The statute in question is a shadow of what it should have been. Perhaps the legislature can try again and get it right this time. Until then, whether or not a defendant will be allowed to tell a jury about nullification (which has happened multiple times thus far in NH) remains up-to-the-judge in the case, it seems. Stay tuned to Free Keene for or NHJury.com for the latest news about jury rights in New Hampshire.
A name change costs just over $100 through the probate court in New Hampshire. It involves a simple form and a super fast hearing in front of a judge. (So fast it was over just after I got my camera rolling! Literally, less than 30 seconds.) However, when you are a known activist with a message of ending the idea of the violent monopoly state, a simple name change could get far more expensive. This one is going to cost 100 hours of community service, plus having a year of jail hanging over my head for two years, the arrest, bail conditions, and time blown in court.
While judge Edward Burke of Keene district court should have dismissed the ridiculous case against me for victimless ID “crimes” outright, he ultimately issued a sentence today that from his perspective, made sense to lay out. The state police prosecutor asked for a $500 fine, 60 days in jail, and 10 months suspended. Since I was facing two “class A misdemeanors”, Burke could have gone draconian and hit me with two years in prison. Ultimately, after statements from me and my business partner Mark Edge, Burke sentenced me to 100 hours of community service (50 per charge) and hung twelve months in jail over my head for two years.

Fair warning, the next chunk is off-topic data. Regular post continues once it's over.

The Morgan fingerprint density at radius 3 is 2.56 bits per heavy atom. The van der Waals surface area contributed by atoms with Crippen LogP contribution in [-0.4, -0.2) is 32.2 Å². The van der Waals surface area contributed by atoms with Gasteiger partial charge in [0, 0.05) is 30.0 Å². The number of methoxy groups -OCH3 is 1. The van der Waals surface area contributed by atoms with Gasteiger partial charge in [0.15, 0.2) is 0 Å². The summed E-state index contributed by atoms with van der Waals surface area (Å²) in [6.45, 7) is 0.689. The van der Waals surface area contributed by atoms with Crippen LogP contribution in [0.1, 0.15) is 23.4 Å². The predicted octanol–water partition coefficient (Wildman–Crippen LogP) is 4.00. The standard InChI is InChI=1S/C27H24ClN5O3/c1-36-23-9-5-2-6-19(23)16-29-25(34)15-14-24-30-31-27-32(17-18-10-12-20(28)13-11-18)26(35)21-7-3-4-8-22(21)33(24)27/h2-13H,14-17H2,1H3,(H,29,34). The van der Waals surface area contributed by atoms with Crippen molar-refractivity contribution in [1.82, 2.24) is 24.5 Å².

His sentence was also smart from Burke’s perspective because it still appeases the state’s power over others while at the same time disincentivizes me from appealing the case to a de novo (“from the beginning”) jury trial. Why not appeal? Well, it was my plan to appeal if I was hit with significant jail time (more than a couple weeks). Consider my experience in 2011, where despite beating one of my two charges at a jury, the robed man there sentenced me to a 50% greater sentence than Burke had for both of the charges at the initial bench trial! So, jury de novos have their own risks, at least until NH statute can be changed to prevent de novo trial judges from sentencing harsher than bench trial judges.
Burke has in recent years made some pro-freedom rulings when he threw out the outrageous “NO TRESPASS FOREVER” order banning from the entire Cheshire superior court property several liberty activists (including myself) as written by the Sheriff. Burke later tossed out (more…)
In this installment of AKPF #1, originally aired September 29, we are granted an anthology of president Obama’s clearest moments, including an after action report of a recently contested parking ticket in the DPRK district court system. Enjoy AKPF #1 episode, Beclear.
Wow, who knew it could be so easy? I received a parking ticket in August while getting my hair cut at Moda Suo salon in town. The stylists at Moda did a great job, by the way — and they take bitcoin! I walked down to city hall to challenge the ticket and was given an arraignment date. That means I was told to appear in court to plead either guilty or not guilty. When I appeared to plead not guilty, the prosecutor said, “Are we really going to court over a five dollar ticket?” He dismissed it. Victory!